Dictionary of National Biography, 1885-1900/Anderson, Walter
ANDERSON, WALTER (d. 1800), historian, was for fifty years minister of Chirnside, Berwickshire. He was the author of a rare (anonymous) book (said to have been suggested in joke by Hume), ‘The History of Crœsus, King of Lydia, in four parts, containing observations (1) on the Ancient Notions of Destiny; (2) on Dreams; (3) on the Origin and Credit of Oracles; (4) and the Principles on which their Responses were defended against any attack,’ 12mo, 1755. It is chiefly a translation from Herodotus, with a serious discussion of the inspiration of oracles. It was ridiculed in the first ‘Edinburgh Review,’ and in Smollett's ‘Critical Review.’ In 1769 he published a history of France under Francis II and Charles IX, in 1775 a continuation to the edict of Nantes, and in 1783 another to the peace of Munster. Each book, it is said, was paid for by the sale of a house. In 1791 he published a volume on the ‘Philosophy of Ancient Greece,’ said to show reading and an improved style. He died 31 Aug. 1800 at Chirnside.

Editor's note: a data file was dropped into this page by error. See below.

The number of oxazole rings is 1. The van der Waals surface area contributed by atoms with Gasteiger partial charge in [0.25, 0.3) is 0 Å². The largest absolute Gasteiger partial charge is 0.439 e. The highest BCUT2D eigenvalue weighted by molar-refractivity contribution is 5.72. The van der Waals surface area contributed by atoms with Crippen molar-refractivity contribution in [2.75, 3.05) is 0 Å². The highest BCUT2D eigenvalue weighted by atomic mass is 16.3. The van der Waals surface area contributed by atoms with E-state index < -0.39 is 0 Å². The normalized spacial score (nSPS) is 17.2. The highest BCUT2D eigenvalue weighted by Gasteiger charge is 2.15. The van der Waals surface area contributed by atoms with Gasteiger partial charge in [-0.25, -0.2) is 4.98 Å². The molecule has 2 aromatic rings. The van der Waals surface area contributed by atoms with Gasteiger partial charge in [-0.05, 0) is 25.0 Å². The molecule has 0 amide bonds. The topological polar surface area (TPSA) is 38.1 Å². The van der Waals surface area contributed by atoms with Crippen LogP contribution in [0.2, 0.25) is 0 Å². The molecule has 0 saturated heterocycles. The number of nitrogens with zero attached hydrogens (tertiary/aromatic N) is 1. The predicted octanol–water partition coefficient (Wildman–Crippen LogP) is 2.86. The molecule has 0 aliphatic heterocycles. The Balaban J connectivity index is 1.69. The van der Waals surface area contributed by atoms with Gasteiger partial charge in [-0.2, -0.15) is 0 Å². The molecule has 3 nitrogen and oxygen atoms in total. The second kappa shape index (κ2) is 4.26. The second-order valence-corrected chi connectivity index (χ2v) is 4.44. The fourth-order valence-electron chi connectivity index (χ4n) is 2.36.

[Burton in S.D.U.K. Dict.; Anderson's Scottish Nation; Chalmers's Biog. Dict.; Gent. Mag. lxx. 999.]